In The Third Hotel, Laura van den Berg’s phantasmagoric fourth book, a recently widowed woman named Clare travels alone to Havana to attend the Festival of New Latin American Cinema. There, she sees her deceased husband Richard and everything she knew—or thought she knew—about their marriage is thrown into turmoil. It’s the perfect premise for a novel that, in van den Berg’s hands, is both emotionally nuanced and philosophically profound.
Part of the book’s appeal is the way van den Berg shines a light on the casual misogyny of some of our once-revered artists. “Torture the women, Hitchcock was reported to have said when a young director asked him for advice,” she writes. And, “If you leave a woman, though, you probably ought to shoot her, Hemingway had once written in a letter.” The novel’s clear-eyed scrutiny of the treatment of women in horror films made me rethink a lot of my own viewing habits as a kid.
Though I’ve admired van den Berg’s fiction for about a decade now, we first met in 2015, when we were on a panel together at the Brooklyn Book Festival. This interview was conducted via email, this spring.
How did you begin to write this novel? What questions did you seek to raise or what did you want to know more about?
VAN DEN BERG
Ah, so many things were on the brain! Ghosts. Death. Accidents. Violence. Sick parents. Marriage. Florida. Tourism. Planes. Hotels. Cameras. Horror films. Misogyny. Secrets.
More specifically, I wrote much of the first draft while living on the campus of Bard College, in a house that I’m fairly sure was haunted. I was only at Bard for a semester. I had been bouncing around between various campuses for a few years and that winter I was on the road a lot because I had just put out my first book and my husband and I were spending too much time apart and my father was ill—life felt so transient, as if everything was moving too quickly for me to absorb anything. So the book sprung from a tangle of chaotic feelings—plus an attic ceiling that would unfold itself in the middle of the night. I would come out of my bedroom in the morning and the stairs would be out and waiting like an invitation.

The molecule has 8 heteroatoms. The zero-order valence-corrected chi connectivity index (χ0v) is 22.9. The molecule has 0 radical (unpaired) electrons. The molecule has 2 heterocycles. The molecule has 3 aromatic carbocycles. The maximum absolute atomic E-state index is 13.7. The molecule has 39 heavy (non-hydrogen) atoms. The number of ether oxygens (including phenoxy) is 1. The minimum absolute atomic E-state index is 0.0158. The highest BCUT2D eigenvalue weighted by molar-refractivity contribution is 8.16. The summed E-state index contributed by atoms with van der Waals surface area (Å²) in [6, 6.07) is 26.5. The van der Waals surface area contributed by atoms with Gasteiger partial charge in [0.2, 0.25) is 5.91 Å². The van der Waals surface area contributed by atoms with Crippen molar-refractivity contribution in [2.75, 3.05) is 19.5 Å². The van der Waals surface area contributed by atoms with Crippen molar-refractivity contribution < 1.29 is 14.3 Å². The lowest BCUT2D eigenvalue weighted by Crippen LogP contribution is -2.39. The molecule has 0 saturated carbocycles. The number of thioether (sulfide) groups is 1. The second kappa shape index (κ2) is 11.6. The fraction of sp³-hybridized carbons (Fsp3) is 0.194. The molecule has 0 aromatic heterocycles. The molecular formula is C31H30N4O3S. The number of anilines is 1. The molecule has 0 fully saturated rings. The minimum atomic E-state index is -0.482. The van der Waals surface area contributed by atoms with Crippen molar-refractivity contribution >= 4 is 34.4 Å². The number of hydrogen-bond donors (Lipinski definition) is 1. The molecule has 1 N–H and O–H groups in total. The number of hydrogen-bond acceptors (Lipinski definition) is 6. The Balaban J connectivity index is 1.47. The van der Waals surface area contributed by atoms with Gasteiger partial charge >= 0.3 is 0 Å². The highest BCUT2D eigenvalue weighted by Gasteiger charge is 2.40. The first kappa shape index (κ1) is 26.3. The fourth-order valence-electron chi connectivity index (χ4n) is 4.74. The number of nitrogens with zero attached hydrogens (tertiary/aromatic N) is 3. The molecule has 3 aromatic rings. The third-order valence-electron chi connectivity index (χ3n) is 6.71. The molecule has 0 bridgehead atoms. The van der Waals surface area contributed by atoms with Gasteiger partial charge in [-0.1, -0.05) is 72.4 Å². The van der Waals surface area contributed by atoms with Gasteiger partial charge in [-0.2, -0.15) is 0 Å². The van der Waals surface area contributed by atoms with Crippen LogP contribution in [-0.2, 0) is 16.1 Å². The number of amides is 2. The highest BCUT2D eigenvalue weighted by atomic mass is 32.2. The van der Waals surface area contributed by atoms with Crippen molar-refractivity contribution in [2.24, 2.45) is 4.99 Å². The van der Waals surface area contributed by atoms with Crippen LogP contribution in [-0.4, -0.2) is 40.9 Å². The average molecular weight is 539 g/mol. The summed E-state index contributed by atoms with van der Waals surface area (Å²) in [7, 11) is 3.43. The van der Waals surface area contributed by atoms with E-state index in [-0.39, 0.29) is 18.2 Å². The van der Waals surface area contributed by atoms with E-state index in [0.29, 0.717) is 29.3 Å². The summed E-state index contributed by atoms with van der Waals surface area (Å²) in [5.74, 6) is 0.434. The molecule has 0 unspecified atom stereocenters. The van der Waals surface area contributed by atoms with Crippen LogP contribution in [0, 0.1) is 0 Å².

There’s a line from John Berger’s Ways of Seeing that goes, “The relation between what we see and what we know is never settled.” I was born and raised in Orlando, where the economy and culture has been powerfully shaped by tourism, and so I’ve long been interested in how we narrate the places we visit, how the gap between what we see and what we know manifests when we’re traveling. And, of course, the gap between what we see and what we know has much resonance for horror films too.
How did you decide to set it in Cuba? I couldn’t imagine this novel taking place anywhere else.
To start, I am interested in the travel novel as a form, even as I understand it to be a form that comes with baggage, especially the subset featuring the American abroad. I love so many books that might be considered travel or abroad novels in one way or another—Katie Kitamura’s A Separation, Damon Galgut’s In a Strange Room, Chris Kraus’s Torpor, Alan Warner’s Morvern Callar, Cristina García’s Here in Berlin, Adolfo Bioy Casares’s The Invention of Morel—if we’re categorizing loosely. For a while, I had a kind of constellation of narrative elements that I felt were conversant with contemporary Havana, but it took me a while to understand the how and the why.
The film-within-the-book, Revolución Zombi, is based loosely on a real film, Juan de los Muertos, directed by Alejandro Brugués and regarded by many as Cuba’s first non-animated horror film. This offered an early link between the theme of horror and place.
What is your own relationship to Cuba?
The Third Hotel is set in 2015, a year that saw a major influx in American tourists. I thought quite a lot about the vocabulary of tourism, the kinds of desires that vocabulary seems designed to ignite, and the promises made, and how those promises change or vanish altogether depending on who you are. Perhaps the language caught my eye in part because I’m from a place that has been powerfully molded by tourism and is often marketed in a way that flattens complexity. Havana and Orlando are of course wildly different contexts, but this was an open door, so to speak. And then, at a certain point in my research, I realized that some theoretical work on tourism used language very similar to that of cinematic scholarship—the idea of the lens, for example—that discovery allowed for increased synergy between the various elements, between subject and place.